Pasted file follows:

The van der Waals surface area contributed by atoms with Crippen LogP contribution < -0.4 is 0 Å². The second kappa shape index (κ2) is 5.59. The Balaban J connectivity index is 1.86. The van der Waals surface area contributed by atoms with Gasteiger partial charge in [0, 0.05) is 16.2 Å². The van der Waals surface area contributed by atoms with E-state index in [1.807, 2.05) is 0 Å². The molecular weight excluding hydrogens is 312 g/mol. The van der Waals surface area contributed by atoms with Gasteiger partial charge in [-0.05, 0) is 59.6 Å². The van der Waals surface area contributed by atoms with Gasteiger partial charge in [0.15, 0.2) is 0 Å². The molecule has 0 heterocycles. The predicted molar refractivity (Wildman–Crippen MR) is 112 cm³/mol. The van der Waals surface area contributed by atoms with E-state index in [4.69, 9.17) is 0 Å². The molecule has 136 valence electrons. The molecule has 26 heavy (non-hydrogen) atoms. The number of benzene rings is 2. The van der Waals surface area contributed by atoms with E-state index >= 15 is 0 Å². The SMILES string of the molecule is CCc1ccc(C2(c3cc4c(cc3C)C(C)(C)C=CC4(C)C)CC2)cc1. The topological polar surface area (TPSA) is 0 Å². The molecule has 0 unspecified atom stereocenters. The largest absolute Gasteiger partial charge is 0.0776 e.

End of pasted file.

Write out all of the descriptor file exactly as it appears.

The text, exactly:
The van der Waals surface area contributed by atoms with Crippen LogP contribution < -0.4 is 0 Å². The second kappa shape index (κ2) is 5.59. The Balaban J connectivity index is 1.86. The van der Waals surface area contributed by atoms with Gasteiger partial charge in [0, 0.05) is 16.2 Å². The van der Waals surface area contributed by atoms with E-state index in [1.807, 2.05) is 0 Å². The molecular weight excluding hydrogens is 312 g/mol. The van der Waals surface area contributed by atoms with Gasteiger partial charge in [-0.05, 0) is 59.6 Å². The van der Waals surface area contributed by atoms with Gasteiger partial charge in [0.15, 0.2) is 0 Å². The molecule has 0 heterocycles. The predicted molar refractivity (Wildman–Crippen MR) is 112 cm³/mol. The van der Waals surface area contributed by atoms with E-state index in [4.69, 9.17) is 0 Å². The molecule has 136 valence electrons. The molecule has 26 heavy (non-hydrogen) atoms. The number of benzene rings is 2. The van der Waals surface area contributed by atoms with E-state index >= 15 is 0 Å². The SMILES string of the molecule is CCc1ccc(C2(c3cc4c(cc3C)C(C)(C)C=CC4(C)C)CC2)cc1. The topological polar surface area (TPSA) is 0 Å². The molecule has 0 unspecified atom stereocenters. The largest absolute Gasteiger partial charge is 0.0776 e.